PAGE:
Defendant argues that for purposes of a speedy trial, the time he was in Federal custody after November 12, 1982, must be included in the computation of the statutory period. Section 103 — 5(a) provides that every person in custody in this State shall be tried by the court having jurisdiction within 120 days from the date he was taken into *368custody, unless there is a delay occasioned by the defendant. (Emphasis added.) Ill. Rev. Stat. 1981, ch. 38, par. 103 — 5(a).

The trial court denied defendant’s petition for discharge pursuant to section 103 — 5 because on November 12, 1982, defendant was not under the control of the State of Illinois. Therefore section 103 — 5 was not applicable, and the statutory term did not begin to run. We find no error in the court’s determination. (See, e.g., People v. Nolan (1981), 102 Ill. App. 3d 895, 430 N.E.2d 345; People v. Terlikowski (1967), 83 Ill. App. 2d 307, 227 N.E.2d 521.) Indeed, the fact that defendant was accompanied by Federal marshals each time he visited the circuit court of Cook County and was returned to the Metropolitan Correctional Center is evidence that he was not even in temporary custody of this State but remained in Federal custody. (People v. Dye (1977), 69 Ill. 2d 298, 371 N.E.2d 630.) We further find no indication in the record of any voluntary relinquishment of custody by the Federal authorities to support defendant’s citations of authority. See, e.g., People v. Fosdick (1967), 36 Ill. 2d 524, 224 N.E.2d 242; People v. Patheal (1963), 27 Ill. 2d 269, 189 N.E.2d 309.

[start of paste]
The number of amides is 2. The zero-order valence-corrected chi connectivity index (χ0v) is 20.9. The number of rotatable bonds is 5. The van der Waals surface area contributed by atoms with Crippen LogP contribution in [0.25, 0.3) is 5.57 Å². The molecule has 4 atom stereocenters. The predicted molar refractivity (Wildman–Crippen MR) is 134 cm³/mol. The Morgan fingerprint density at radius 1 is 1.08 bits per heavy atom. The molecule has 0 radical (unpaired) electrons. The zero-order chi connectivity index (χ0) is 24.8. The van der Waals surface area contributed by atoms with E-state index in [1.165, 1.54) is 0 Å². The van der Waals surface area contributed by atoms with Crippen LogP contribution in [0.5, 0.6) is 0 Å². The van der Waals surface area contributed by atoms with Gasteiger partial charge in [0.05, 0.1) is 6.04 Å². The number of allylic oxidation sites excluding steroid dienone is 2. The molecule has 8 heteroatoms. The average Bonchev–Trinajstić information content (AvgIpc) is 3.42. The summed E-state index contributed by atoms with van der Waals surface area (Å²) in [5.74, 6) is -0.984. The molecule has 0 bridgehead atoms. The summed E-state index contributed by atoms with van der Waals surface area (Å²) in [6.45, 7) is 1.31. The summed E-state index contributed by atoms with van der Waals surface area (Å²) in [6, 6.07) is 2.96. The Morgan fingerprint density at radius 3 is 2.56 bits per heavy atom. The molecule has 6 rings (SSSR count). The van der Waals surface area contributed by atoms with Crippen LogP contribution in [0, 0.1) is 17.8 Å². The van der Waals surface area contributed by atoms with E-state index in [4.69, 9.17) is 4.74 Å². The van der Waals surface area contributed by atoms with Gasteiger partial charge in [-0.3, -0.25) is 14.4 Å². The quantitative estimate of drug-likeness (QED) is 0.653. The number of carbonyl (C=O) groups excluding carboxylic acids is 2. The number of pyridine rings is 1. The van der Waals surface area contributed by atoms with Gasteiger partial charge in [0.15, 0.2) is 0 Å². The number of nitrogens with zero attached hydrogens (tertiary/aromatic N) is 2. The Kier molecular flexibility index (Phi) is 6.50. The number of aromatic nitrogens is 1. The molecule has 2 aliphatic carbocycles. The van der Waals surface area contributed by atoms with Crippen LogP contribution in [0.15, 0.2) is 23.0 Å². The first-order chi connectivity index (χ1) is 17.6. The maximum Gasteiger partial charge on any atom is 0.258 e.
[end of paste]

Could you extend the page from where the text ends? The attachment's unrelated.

Defendant’s statutory right to a speedy trial must therefore arise under the Interstate Agreement on Detainers (Ill. Rev. Stat. 1981, ch. 38, par. 1003 — 8—9). (People v. Nolan (1981), 102 Ill. App. 3d 895, 430 N.E.2d 345.) The statutory term of 120 days, however, may be tolled at the trial court’s discretion for a showing of good cause. (III. Rev. Stat. 1981, ch. 38, par. 1003 — 8—9 (articles IV(c) and VI(a) of the Agreement).) On January 19, 1983, the State initiated proceedings for custody pursuant to the Agreement on Detainers by filing a warrant and request for temporary custody with the Federal Bureau of Prisons. Richard Krasneck, a legal technician with the bureau, testified that when the warrant was lodged on January 20, defendant was informed that he could immediately request a final disposition of the pending indictment and that his failure to do so started an automatic 30-day waiting period, during which time the State would be unable to get custody of him.